Palmerston North crew kept busy | Philips Search and Rescue Trust

Palmerston North crew kept busy

The Palmerston North Rescue Helicopter crew have been kept busy over the past week. During November 1-7, 2015 the rescue helicopter was dispatched to eight missions.

Sunday, 1 November 2015

An early afternoon mission to Mangaweka. A Palmerston North woman in her 50s had come off the road on her three-wheeler and ended up down a steep bank. She was airlifted to Palmerston North Hospital in a serious condition.

Monday, 2 November 2015

A midday callout to a rural address, near Kiwitea where two people were injured in a motor vehicle accident. They were both airlifted to Palmerston North hospital.

Tuesday, 3 November 2015

An early afternoon mission to Raetihi for a local woman in her 50s suffering a serious medical event. Immediately after completing that mission, the rescue helicopter was tasked back to Raetihi to the scene of a head-on car crash where both drivers, a Taranaki man in his 70s and a Spanish woman in her 30s, required hospitalisation. All patients were airlifted to Whanganui Hospital.

Thursday, 5 November 2015

An afternoon mission to Manakau for a man in his 40s suffering a serious medical event. He was flown to Palmerston North Hospital.

Friday, 6 November 2015

A midnight mission to Hunterville using Night Vision Goggles, for a patient suffering a serious medical event. Sadly, the patient deceased at the scene.

Saturday, 7 November 2015

A midday callout to the Manawatu River, near Awapuni, where two people were reported to be stranded in the middle of the river clinging onto a submerged branch. On arrival at the scene the pair had been joined by a Fire Service rescue swimmer and all three were  recovered to the safety of the river bank by the rescue helicopter crew using the rescue hoist and a recovery basket. The two patients were treated at Palmerston North Hospital for hypothermia.

Later in the afternoon the rescue hoist was needed again for a Masterton teenager who had fallen from the top of the Manawatu Gorge walk, 30 meters down a steep slip. The girl was quickly located, but was unable to be recovered directly owing to the steep nature of the embankment. A nearby St John Ambulance qualified Hoist Para-Medic was uplifted by the rescue helicopter and rode the rescue wire to recover the trapped girl from the slope. She was flown to Palmerston North Hospital suffering from shock and minor leg injuries.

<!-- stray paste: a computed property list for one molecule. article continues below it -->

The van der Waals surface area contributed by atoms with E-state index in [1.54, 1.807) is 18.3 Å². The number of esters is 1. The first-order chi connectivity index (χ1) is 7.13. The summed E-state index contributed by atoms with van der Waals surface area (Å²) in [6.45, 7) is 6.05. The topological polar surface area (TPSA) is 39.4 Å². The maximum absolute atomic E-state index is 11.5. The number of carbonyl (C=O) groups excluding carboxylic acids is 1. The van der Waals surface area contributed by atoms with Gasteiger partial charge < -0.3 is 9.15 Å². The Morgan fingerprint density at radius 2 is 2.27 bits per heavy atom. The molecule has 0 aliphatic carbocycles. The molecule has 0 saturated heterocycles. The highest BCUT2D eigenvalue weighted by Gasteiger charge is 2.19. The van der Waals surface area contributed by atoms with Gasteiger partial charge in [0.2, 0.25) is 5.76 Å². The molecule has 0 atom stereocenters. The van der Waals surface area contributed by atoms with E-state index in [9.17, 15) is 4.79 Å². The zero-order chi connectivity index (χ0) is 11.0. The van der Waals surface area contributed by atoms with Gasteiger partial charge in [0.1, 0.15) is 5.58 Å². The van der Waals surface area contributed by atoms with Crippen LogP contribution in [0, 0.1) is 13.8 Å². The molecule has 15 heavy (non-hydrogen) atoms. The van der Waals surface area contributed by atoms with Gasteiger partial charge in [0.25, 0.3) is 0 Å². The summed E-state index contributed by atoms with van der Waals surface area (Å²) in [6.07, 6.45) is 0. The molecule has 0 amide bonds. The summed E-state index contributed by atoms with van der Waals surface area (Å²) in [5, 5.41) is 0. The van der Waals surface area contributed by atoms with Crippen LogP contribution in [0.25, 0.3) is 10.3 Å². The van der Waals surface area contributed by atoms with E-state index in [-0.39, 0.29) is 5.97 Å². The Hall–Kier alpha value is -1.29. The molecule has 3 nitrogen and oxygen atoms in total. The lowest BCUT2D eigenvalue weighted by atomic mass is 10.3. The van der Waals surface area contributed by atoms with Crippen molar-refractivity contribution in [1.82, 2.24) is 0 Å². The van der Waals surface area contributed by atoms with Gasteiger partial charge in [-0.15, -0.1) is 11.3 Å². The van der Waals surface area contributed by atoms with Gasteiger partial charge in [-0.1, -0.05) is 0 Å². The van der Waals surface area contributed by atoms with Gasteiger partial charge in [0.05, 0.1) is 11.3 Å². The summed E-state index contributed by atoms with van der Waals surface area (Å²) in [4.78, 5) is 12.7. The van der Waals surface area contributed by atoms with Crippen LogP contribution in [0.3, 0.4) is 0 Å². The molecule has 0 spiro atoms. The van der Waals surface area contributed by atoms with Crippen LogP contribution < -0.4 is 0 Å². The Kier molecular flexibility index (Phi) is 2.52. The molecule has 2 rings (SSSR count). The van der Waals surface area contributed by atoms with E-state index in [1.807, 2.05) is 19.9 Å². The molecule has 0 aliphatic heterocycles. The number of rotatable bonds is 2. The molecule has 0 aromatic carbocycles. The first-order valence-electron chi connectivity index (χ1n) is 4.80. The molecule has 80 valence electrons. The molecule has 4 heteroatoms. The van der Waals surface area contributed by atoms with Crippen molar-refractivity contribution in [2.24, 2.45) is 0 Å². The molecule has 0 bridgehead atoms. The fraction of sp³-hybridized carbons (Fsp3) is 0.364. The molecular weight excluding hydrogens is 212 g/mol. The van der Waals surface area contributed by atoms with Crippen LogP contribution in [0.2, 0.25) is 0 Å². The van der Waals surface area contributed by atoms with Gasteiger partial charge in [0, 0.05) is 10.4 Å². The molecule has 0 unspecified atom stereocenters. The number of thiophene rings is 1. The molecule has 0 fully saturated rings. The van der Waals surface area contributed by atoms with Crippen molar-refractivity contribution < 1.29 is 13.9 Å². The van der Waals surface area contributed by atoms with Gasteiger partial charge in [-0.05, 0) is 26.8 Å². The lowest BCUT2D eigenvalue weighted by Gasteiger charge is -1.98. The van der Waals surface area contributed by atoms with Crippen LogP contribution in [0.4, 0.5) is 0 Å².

About Philips Search and Rescue Trust

Philips Search and Rescue Trust is a charitable organisation, operating rescue helicopters throughout the Central North Island. Philips Search and Rescue Trust relies on support from principal sponsors and community contributions. The Palmerston North Rescue Helicopter service has been made possible through the generosity of community donations. Principal sponsorship is currently being sought. This crucial financial support ensures our rescue helicopters can continue to bring life-saving equipment, rescue personnel and trauma-trained medics directly to the patient.

More on the incredible rescues you donations help fund

Motocross accident at Pongakawa
Ute rolls down embankment
Remote rescue to Ruatahuna

We Need You

Your support ensures rescue helicopters are available to your community.
Your rescue helicopter can be airborne in 10 minutes and, in a life or death situation, this speed and agility can make all the difference. The timely assistance that rescue helicopters provide can reduce disability and improve survival – the sooner treatment begins, the greater chance of patient recovery.

We are partially funded by a government contract with National Ambulance Sector Office (NASO). We rely heavily on the generosity of sponsors and the community to help fund the shortfall that allows us to be rescue ready 24/7, 365 days of the year. This crucial financial support ensures our rescue helicopter can continue to bring life-saving equipment, rescue personnel, and intensive care paramedics directly to the patient.

Without your support, your rescue helicopter would not be able to remain operational on a 24/7, 365 day a year basis. This could mean a serious delay in people being rescued or transported to hospital for urgent treatment.

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